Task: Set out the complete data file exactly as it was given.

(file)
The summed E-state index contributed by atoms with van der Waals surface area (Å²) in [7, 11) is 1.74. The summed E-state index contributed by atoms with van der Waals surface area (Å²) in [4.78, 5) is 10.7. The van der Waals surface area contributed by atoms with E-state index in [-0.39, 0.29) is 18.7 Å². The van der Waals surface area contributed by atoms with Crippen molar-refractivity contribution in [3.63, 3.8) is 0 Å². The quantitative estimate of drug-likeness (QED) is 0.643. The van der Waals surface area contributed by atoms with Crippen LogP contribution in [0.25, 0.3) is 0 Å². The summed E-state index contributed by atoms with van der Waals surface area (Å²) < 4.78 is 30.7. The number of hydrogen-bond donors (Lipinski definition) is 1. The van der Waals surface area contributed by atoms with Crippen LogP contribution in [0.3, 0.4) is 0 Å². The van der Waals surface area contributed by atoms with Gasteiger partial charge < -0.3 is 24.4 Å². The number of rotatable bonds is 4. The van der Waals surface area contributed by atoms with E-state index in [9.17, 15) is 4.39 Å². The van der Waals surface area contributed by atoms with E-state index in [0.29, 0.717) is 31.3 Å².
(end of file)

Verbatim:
The summed E-state index contributed by atoms with van der Waals surface area (Å²) in [7, 11) is 1.74. The summed E-state index contributed by atoms with van der Waals surface area (Å²) in [4.78, 5) is 10.7. The van der Waals surface area contributed by atoms with E-state index in [-0.39, 0.29) is 18.7 Å². The van der Waals surface area contributed by atoms with Crippen molar-refractivity contribution in [3.63, 3.8) is 0 Å². The quantitative estimate of drug-likeness (QED) is 0.643. The van der Waals surface area contributed by atoms with Crippen LogP contribution in [0.25, 0.3) is 0 Å². The summed E-state index contributed by atoms with van der Waals surface area (Å²) < 4.78 is 30.7. The number of hydrogen-bond donors (Lipinski definition) is 1. The van der Waals surface area contributed by atoms with Crippen LogP contribution in [0.3, 0.4) is 0 Å². The van der Waals surface area contributed by atoms with Gasteiger partial charge < -0.3 is 24.4 Å². The number of rotatable bonds is 4. The van der Waals surface area contributed by atoms with E-state index in [9.17, 15) is 4.39 Å². The van der Waals surface area contributed by atoms with E-state index in [0.29, 0.717) is 31.3 Å².